“Every first generation scene has this same struggle in terms of convincing the audience. If you look at the North now, the scene is doing really well, but before I remember it was a case of “nah grime is a London thing” or “English hip hop is a London thing”, and Manchester artists weren’t being taken seriously, or people were actually saying “nah the Northern accent doesn’t sound good on hip hop”. But now you have artists like Bugzy Malone and Aitch who have crossed over not only to London, but globally as well. It’s a battle that you have to undertake when you’re on the frontlines, you take all the shots so everyone behind you doesn’t have to, it comes with the territory.”

How big is rap in Ireland?

“You know what, I think it’s an interesting thing, because you ask most people that question and they’ll probably say it’s not that big, but it depends on what you’re talking about. Because yeah, local artists aren’t that big at the moment, but that’s not to say that there isn’t an audience for hip hop. Cause when artists from other countries come to Ireland, they sell out whatever venues you can name. Stormzy sold out 3Arena two dates in a row for his tour pre Covid. All the American artists that come through, they sell out everywhere, so there is an audience for it, it’s just a case of convincing the general public that our music is of that same level”.

Is it daunting not having a blueprint to success laid out for you like London, Manchester and Brum artists have?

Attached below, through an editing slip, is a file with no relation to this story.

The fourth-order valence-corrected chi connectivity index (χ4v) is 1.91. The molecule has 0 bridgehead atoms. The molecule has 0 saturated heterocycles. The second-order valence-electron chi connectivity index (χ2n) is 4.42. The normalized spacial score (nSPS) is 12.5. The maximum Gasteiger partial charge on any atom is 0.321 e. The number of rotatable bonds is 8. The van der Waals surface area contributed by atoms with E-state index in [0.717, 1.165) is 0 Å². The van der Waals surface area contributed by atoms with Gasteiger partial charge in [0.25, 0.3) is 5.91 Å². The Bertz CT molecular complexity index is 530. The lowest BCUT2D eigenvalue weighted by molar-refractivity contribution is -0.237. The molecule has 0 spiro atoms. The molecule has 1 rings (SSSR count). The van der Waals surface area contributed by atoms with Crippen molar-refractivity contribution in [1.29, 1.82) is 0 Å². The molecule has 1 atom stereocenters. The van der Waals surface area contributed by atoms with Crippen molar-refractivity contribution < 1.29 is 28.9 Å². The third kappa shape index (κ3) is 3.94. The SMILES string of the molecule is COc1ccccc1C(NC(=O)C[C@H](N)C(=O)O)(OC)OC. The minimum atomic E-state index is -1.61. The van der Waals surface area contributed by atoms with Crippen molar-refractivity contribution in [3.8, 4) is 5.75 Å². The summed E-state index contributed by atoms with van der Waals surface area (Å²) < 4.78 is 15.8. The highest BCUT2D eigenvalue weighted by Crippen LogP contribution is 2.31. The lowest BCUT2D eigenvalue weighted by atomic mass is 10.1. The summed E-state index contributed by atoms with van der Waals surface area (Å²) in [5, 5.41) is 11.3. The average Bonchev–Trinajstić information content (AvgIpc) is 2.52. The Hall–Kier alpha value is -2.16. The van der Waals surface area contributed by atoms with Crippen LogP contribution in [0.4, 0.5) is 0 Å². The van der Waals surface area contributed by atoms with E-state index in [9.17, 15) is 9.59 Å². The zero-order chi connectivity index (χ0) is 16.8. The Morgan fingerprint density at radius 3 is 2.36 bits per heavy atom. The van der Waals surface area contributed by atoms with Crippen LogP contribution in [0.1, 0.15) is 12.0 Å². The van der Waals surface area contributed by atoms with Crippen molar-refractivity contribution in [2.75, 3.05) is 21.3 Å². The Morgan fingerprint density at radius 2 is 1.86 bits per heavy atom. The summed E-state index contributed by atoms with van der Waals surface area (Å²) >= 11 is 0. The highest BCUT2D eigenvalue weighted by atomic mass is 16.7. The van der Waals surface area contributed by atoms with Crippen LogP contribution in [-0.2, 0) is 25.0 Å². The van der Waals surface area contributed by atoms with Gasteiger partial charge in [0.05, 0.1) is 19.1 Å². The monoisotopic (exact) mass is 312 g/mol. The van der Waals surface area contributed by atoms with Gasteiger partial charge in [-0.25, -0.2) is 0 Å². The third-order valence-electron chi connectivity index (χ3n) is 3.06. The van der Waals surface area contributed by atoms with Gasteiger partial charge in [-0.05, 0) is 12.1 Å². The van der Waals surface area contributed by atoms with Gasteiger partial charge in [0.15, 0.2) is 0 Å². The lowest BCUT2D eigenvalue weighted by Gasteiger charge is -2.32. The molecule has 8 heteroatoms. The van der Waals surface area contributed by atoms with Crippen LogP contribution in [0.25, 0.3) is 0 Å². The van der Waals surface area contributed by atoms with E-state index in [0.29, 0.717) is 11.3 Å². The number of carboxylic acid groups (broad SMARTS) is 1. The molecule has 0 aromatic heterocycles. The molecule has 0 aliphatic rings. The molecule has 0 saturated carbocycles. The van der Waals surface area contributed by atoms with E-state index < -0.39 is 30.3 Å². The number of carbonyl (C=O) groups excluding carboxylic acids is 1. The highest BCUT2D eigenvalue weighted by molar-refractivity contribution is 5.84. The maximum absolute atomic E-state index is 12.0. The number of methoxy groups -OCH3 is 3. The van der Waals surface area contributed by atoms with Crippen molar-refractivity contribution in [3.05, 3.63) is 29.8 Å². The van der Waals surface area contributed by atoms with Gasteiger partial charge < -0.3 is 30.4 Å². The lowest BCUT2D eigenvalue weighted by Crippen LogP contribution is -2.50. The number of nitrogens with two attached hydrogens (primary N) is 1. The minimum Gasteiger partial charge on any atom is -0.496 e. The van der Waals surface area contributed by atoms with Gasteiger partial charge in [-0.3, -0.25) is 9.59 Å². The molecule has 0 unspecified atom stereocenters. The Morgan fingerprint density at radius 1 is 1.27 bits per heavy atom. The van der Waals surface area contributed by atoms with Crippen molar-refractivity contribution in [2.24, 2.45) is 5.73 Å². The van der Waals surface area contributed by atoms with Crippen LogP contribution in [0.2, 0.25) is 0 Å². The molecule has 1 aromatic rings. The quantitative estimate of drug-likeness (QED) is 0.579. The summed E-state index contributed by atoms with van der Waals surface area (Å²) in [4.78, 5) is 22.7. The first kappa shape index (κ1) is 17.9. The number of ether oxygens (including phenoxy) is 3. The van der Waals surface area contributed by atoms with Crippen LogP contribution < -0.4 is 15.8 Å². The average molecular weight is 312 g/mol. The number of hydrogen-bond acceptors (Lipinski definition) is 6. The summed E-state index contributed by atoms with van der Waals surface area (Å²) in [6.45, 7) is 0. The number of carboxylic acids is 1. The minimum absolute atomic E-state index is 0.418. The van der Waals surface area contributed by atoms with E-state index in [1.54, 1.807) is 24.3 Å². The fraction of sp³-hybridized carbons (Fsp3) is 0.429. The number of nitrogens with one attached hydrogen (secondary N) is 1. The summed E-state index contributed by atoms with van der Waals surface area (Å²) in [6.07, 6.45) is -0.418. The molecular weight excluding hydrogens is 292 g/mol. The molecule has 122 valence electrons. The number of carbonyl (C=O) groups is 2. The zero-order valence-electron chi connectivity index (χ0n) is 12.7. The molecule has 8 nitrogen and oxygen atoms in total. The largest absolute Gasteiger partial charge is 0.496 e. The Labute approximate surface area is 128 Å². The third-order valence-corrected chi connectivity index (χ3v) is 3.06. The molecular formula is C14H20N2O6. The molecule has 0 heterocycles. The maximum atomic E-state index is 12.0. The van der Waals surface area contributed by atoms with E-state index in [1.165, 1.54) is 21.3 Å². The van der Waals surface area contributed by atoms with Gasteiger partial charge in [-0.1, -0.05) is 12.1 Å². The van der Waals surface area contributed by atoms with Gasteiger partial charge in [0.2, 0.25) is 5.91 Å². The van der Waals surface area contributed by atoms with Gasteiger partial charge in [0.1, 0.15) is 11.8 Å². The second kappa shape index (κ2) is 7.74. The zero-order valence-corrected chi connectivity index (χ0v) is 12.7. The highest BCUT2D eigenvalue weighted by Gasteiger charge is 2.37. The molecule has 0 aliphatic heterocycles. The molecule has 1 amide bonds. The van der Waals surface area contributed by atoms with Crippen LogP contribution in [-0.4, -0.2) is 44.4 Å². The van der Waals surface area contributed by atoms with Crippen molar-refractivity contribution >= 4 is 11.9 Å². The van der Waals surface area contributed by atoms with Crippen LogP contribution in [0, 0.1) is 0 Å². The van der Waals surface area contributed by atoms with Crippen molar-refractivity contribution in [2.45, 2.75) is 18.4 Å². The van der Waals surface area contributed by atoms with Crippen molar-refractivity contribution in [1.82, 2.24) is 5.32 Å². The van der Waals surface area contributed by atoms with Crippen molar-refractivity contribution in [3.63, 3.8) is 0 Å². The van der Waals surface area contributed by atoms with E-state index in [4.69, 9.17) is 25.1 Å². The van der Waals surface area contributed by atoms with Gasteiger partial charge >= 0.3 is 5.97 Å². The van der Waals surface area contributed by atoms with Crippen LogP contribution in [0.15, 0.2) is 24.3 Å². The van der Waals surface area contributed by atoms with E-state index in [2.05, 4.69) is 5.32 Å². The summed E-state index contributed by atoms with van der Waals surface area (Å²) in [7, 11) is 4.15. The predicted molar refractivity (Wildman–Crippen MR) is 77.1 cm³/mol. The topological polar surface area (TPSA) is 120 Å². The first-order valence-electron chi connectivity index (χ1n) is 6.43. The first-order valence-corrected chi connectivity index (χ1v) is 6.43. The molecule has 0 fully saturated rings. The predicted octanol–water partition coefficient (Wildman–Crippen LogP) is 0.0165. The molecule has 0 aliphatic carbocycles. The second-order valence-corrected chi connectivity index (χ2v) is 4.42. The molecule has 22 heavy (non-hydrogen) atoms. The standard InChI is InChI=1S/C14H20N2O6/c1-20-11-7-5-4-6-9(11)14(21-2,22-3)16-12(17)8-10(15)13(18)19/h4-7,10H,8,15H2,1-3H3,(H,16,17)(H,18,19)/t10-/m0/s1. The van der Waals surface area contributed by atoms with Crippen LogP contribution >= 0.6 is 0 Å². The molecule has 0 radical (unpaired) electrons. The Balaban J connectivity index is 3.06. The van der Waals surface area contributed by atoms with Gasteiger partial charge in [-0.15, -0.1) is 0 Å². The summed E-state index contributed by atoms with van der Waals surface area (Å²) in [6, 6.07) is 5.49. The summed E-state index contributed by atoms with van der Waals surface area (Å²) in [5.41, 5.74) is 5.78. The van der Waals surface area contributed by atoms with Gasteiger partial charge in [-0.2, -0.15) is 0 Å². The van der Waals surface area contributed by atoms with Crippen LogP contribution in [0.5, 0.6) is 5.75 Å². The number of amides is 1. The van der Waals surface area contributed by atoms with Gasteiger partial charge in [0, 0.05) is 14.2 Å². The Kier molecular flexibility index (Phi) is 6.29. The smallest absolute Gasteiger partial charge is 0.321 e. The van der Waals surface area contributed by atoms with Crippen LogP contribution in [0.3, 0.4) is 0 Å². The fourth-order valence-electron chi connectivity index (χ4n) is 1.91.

“It is what you make of it man. It could be scary or daunting, or it could be exciting, those are two sides to a similar emotion. For me, I always look at it as I have the opportunity here that a lot of people from in established scenes don’t have. Because they have all these gatekeepers, and OGs who have torn down doors for them. I’m in a unique position where I get to do things as the first generation artist to do it, that is a beautiful feeling in itself. Also knowing that people behind you are going to look to you as that person, as that OG who opened so many doors, that’s always something that motivates me as well. But I think on the flip side of that it can be frustrating, because we lack infrastructure in Ireland.

“It’s frustrating, because it’s an uphill battle trying to convince the audience in Ireland who aren’t accustomed to associating hip hop with Ireland . You have to convince them of your credibility, I’m actually sick, you have to listen to me cause its high level artistry, it’s not just good for Ireland, its good period. You have to constantly convince people of that, that is the uphill battle.”

JyellowL’s neutral accent might well be the secret to his success. Since it cannot be so easily placed, it has allowed him to connect with audiences that would otherwise feel alienated by unfamiliar references and colloquial terminology. By that same token though, it may also explain why Irish audiences have been slow to champion artists like Rejjie Snow and Hare Squead. Perhaps because they don’t sound like them, local fans may not view them as “Irish enough”, and therefore cannot identify with them as one of their own.